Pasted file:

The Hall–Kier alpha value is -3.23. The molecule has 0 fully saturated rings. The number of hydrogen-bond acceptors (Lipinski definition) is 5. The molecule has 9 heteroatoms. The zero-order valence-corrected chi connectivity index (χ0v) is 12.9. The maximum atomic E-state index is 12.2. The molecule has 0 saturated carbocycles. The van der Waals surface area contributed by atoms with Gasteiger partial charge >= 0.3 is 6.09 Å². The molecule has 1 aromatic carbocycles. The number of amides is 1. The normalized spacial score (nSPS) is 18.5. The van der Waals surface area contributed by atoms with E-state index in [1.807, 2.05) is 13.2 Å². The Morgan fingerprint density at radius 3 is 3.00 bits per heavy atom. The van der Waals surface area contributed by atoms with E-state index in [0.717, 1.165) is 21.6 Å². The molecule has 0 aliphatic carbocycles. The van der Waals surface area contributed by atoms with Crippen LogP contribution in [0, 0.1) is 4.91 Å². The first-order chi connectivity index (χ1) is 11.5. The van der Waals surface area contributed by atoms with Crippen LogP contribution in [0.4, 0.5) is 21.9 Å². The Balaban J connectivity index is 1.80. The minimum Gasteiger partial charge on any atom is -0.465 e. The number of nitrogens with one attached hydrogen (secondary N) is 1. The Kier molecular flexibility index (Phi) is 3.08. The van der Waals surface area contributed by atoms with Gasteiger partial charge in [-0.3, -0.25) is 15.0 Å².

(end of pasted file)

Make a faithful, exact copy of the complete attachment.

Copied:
The Hall–Kier alpha value is -3.23. The molecule has 0 fully saturated rings. The number of hydrogen-bond acceptors (Lipinski definition) is 5. The molecule has 9 heteroatoms. The zero-order valence-corrected chi connectivity index (χ0v) is 12.9. The maximum atomic E-state index is 12.2. The molecule has 0 saturated carbocycles. The van der Waals surface area contributed by atoms with Gasteiger partial charge >= 0.3 is 6.09 Å². The molecule has 1 aromatic carbocycles. The number of amides is 1. The normalized spacial score (nSPS) is 18.5. The van der Waals surface area contributed by atoms with E-state index in [1.807, 2.05) is 13.2 Å². The Morgan fingerprint density at radius 3 is 3.00 bits per heavy atom. The van der Waals surface area contributed by atoms with E-state index in [0.717, 1.165) is 21.6 Å². The molecule has 0 aliphatic carbocycles. The van der Waals surface area contributed by atoms with Crippen LogP contribution in [0, 0.1) is 4.91 Å². The first-order chi connectivity index (χ1) is 11.5. The van der Waals surface area contributed by atoms with Crippen LogP contribution in [0.4, 0.5) is 21.9 Å². The Balaban J connectivity index is 1.80. The minimum Gasteiger partial charge on any atom is -0.465 e. The number of nitrogens with one attached hydrogen (secondary N) is 1. The Kier molecular flexibility index (Phi) is 3.08. The van der Waals surface area contributed by atoms with Gasteiger partial charge in [-0.3, -0.25) is 15.0 Å².